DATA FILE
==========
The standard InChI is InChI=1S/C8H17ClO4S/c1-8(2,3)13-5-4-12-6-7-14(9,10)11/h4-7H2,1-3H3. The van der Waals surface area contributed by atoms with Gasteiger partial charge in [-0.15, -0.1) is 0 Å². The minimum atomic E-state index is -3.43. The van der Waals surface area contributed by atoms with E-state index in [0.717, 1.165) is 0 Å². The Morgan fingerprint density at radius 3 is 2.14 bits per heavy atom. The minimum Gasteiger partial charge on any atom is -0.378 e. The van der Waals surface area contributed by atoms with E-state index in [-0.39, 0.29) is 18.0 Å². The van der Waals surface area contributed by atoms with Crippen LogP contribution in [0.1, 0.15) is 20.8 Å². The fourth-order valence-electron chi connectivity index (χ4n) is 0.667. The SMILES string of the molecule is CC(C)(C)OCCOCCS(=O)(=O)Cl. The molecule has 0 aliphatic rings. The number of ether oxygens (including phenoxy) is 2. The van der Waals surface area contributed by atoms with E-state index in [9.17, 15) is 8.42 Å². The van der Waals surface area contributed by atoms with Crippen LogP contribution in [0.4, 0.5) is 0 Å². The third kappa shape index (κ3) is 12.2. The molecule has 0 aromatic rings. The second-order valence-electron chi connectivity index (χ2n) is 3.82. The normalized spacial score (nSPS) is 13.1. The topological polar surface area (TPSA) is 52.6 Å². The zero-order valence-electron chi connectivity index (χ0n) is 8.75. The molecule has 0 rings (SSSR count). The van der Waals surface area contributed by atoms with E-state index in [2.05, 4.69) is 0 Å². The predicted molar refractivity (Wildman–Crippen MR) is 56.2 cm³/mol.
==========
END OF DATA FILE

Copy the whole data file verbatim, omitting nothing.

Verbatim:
The standard InChI is InChI=1S/C8H17ClO4S/c1-8(2,3)13-5-4-12-6-7-14(9,10)11/h4-7H2,1-3H3. The van der Waals surface area contributed by atoms with Gasteiger partial charge in [-0.15, -0.1) is 0 Å². The minimum atomic E-state index is -3.43. The van der Waals surface area contributed by atoms with E-state index in [0.717, 1.165) is 0 Å². The Morgan fingerprint density at radius 3 is 2.14 bits per heavy atom. The minimum Gasteiger partial charge on any atom is -0.378 e. The van der Waals surface area contributed by atoms with E-state index in [-0.39, 0.29) is 18.0 Å². The van der Waals surface area contributed by atoms with Crippen LogP contribution in [0.1, 0.15) is 20.8 Å². The fourth-order valence-electron chi connectivity index (χ4n) is 0.667. The SMILES string of the molecule is CC(C)(C)OCCOCCS(=O)(=O)Cl. The molecule has 0 aliphatic rings. The number of ether oxygens (including phenoxy) is 2. The van der Waals surface area contributed by atoms with E-state index in [9.17, 15) is 8.42 Å². The van der Waals surface area contributed by atoms with Crippen LogP contribution in [0.4, 0.5) is 0 Å². The third kappa shape index (κ3) is 12.2. The molecule has 0 aromatic rings. The second-order valence-electron chi connectivity index (χ2n) is 3.82. The normalized spacial score (nSPS) is 13.1. The topological polar surface area (TPSA) is 52.6 Å². The zero-order valence-electron chi connectivity index (χ0n) is 8.75. The molecule has 0 rings (SSSR count). The van der Waals surface area contributed by atoms with E-state index in [2.05, 4.69) is 0 Å². The predicted molar refractivity (Wildman–Crippen MR) is 56.2 cm³/mol.